The Yankees have added another bat to the pile of fringy DH types in Travis Hafner. Hafner is best remembered for being one of the league’s most feared hitters with the Indians in the mid aughts before injuries derailed his career in recent years. The general perception is that Hafner’s washed-up, but he’s actually hit very well whenever he’s managed to stay on the field. Aside from a putrid half-season in 2008, he’s managed to put up above-average offensive numbers year after year (wRC+’s: 115, 126, 125, 119). He’s also posted very good splits against right-handers which would theoretically make him a good platoon DH option. Considering his limited plate appearances in recent years though, I wouldn’t put too much faith in him replicating those splits, but it’s something to keep in mind.
Despite what he’s done with the bat, the fact remains that Hafner is an injury-prone 36 year-old with a skillset that doesn’t age well. So another above-average offensive season is far from guaranteed. To make matters worse, he hasn’t played an inning in the field since 2007 (!) so he probably couldn’t even fake it at first base at this point. But considering his only competition is Dan Johnson and Corban Joseph, he’ll probably end up DH’ing against right-handed pitchers this year whenever he’s not on the DL.
Hafner’s probably still above replacement level at this point, but that’s about all the praise I can give. Throwing a couple of million at him could certainly pay off though, especially if he stays healthy. This signing fits in with the Yankees’ strategy of bringing in broken-down, former superstars on the cheap in hopes that they still have something left in the tank. It’s paid off in the past with guys like Ichiro, Eric Chavez, Bartolo Colon, and Freddy Garcia, so hopefully Hafner will produce similar results. It wouldn’t surprise me at all to see them bring in Grady Sizemore, another erstwhile Indian who fits this mold, to add to the mix.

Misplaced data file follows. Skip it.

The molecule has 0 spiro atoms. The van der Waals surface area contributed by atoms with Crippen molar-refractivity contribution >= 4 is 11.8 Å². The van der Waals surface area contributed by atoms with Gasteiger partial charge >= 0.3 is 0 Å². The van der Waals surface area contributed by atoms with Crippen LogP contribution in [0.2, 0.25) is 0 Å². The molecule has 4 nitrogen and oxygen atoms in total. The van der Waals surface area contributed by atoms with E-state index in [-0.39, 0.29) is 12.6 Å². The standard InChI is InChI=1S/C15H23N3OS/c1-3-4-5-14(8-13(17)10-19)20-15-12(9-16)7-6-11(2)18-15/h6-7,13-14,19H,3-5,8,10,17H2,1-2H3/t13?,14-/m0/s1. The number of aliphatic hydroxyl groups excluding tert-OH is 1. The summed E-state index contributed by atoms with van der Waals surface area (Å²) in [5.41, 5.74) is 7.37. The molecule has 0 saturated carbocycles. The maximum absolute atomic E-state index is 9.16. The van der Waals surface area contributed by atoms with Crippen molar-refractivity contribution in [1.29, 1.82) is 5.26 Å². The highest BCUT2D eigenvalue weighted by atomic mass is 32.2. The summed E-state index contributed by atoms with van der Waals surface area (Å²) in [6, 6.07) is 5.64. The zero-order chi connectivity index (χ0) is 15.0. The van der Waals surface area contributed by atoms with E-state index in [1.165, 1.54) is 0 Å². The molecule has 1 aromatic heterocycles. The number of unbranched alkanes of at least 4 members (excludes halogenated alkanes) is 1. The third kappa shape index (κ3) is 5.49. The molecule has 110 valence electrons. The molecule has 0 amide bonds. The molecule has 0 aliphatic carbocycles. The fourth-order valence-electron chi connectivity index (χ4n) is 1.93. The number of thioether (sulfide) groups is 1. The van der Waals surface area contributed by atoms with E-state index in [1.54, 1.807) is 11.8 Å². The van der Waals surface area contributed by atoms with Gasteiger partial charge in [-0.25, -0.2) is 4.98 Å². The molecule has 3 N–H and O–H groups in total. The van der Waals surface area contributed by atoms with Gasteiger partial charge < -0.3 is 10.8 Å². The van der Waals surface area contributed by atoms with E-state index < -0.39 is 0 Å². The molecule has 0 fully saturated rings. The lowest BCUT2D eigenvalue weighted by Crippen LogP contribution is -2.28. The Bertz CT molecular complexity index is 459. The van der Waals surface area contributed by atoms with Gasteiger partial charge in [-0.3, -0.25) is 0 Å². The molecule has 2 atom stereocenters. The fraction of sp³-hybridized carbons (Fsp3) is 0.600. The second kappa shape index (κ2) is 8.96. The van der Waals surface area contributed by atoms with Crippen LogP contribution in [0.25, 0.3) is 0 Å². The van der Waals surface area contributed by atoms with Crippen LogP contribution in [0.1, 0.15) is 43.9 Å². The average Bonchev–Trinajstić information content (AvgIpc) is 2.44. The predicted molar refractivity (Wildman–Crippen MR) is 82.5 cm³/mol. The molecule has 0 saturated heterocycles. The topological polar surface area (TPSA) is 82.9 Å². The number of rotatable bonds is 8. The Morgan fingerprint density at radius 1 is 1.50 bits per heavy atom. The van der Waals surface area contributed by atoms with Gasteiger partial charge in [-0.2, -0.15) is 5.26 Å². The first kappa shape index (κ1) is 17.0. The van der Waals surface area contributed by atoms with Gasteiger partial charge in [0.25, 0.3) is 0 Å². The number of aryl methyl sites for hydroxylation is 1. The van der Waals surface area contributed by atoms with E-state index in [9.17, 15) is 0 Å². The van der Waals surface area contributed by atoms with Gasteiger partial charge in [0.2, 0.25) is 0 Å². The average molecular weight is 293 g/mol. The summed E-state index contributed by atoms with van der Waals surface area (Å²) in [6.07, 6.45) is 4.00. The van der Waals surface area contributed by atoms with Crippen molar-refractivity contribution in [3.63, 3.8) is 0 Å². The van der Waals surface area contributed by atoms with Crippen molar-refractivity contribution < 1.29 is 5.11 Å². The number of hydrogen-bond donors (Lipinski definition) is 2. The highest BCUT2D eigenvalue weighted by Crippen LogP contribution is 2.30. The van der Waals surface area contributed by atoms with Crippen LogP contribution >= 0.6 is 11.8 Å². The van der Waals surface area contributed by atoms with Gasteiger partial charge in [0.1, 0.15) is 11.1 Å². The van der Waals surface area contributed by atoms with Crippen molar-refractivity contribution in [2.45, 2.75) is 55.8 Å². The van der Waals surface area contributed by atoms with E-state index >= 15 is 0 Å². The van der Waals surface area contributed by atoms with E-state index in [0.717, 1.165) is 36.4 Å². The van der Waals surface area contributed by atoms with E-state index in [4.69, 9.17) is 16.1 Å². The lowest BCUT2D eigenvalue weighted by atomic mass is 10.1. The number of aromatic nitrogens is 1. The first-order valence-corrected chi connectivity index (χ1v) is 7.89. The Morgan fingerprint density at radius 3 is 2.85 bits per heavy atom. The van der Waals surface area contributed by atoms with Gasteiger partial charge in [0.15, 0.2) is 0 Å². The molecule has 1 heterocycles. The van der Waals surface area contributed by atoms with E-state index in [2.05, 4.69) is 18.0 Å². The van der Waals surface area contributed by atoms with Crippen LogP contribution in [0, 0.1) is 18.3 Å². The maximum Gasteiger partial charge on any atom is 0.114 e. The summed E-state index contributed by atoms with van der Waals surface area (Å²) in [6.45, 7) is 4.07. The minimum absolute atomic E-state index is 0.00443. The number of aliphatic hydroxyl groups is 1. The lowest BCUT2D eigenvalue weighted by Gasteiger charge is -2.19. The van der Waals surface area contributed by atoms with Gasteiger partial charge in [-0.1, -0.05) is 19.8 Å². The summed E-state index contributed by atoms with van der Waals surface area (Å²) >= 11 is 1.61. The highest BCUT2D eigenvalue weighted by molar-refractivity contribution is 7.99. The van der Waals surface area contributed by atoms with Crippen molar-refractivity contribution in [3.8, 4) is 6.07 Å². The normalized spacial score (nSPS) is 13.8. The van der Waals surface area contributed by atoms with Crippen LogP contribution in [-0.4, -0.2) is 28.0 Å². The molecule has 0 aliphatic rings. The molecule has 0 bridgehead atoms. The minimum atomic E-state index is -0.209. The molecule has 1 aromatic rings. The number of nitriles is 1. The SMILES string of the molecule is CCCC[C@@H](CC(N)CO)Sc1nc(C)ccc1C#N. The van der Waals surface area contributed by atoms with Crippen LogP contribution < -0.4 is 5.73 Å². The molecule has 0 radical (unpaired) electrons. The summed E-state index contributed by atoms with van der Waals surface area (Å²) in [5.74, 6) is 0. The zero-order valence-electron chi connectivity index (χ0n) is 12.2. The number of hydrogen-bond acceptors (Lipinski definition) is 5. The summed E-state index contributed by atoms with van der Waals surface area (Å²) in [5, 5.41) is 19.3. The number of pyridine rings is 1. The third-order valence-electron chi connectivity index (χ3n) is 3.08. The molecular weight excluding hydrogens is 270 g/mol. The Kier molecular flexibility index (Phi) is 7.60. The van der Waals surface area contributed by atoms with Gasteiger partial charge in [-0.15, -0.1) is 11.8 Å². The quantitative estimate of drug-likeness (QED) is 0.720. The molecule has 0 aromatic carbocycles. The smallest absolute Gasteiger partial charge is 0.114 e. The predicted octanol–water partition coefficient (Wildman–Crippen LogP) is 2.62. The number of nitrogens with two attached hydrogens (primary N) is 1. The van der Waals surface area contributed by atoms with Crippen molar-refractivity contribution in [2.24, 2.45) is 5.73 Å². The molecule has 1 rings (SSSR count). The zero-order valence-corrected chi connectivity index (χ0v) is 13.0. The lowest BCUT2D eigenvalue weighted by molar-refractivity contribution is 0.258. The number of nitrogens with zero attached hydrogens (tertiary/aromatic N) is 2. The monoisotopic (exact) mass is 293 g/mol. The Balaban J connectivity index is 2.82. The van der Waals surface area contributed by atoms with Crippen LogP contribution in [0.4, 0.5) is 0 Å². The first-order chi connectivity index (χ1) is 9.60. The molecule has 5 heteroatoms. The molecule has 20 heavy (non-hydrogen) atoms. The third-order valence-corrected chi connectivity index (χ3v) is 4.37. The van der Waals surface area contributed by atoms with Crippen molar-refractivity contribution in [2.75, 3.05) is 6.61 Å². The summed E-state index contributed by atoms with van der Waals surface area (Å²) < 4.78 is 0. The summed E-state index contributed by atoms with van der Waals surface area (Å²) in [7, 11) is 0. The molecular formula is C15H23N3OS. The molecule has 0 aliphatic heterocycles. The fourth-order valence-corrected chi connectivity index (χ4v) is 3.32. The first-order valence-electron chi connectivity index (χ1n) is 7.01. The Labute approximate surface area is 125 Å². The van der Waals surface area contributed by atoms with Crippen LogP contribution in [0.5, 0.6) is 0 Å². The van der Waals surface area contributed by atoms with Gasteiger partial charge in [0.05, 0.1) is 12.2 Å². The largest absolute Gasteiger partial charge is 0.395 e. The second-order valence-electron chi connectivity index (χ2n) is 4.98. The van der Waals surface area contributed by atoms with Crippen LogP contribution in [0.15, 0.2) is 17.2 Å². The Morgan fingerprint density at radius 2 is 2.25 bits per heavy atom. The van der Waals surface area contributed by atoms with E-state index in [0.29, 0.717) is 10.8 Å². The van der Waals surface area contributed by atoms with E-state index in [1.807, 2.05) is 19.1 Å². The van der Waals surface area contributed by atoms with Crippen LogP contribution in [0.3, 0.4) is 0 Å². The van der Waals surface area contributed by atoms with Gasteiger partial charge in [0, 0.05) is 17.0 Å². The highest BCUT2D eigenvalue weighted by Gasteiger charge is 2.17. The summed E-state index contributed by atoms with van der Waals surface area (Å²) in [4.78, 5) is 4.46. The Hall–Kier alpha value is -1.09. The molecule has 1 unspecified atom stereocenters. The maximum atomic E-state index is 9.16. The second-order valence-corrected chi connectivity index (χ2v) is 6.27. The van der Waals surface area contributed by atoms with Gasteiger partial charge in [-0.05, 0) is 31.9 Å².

There’s a very good chance that Hafner’s the highest profile signing the Bombers will make to fill the OF/DH vacancies which says a lot about what the Yankees have become in recent months. While there are reasons to be optimistic about Hafner this year, his injury history reads like a Tolstoy novel so there’s absolutely no guarantee he even makes it through spring training without succumbing to some sort of injury. In addition, carrying a strictly DH-only platoon player on the roster would severely limit the team’s roster flexibility—especially with guys like Derek Jeter and A-Rod potentially needing to DH every once in a while. Still though, he’s better than the other internal options and has the potential for a nice season if you squint hard enough.
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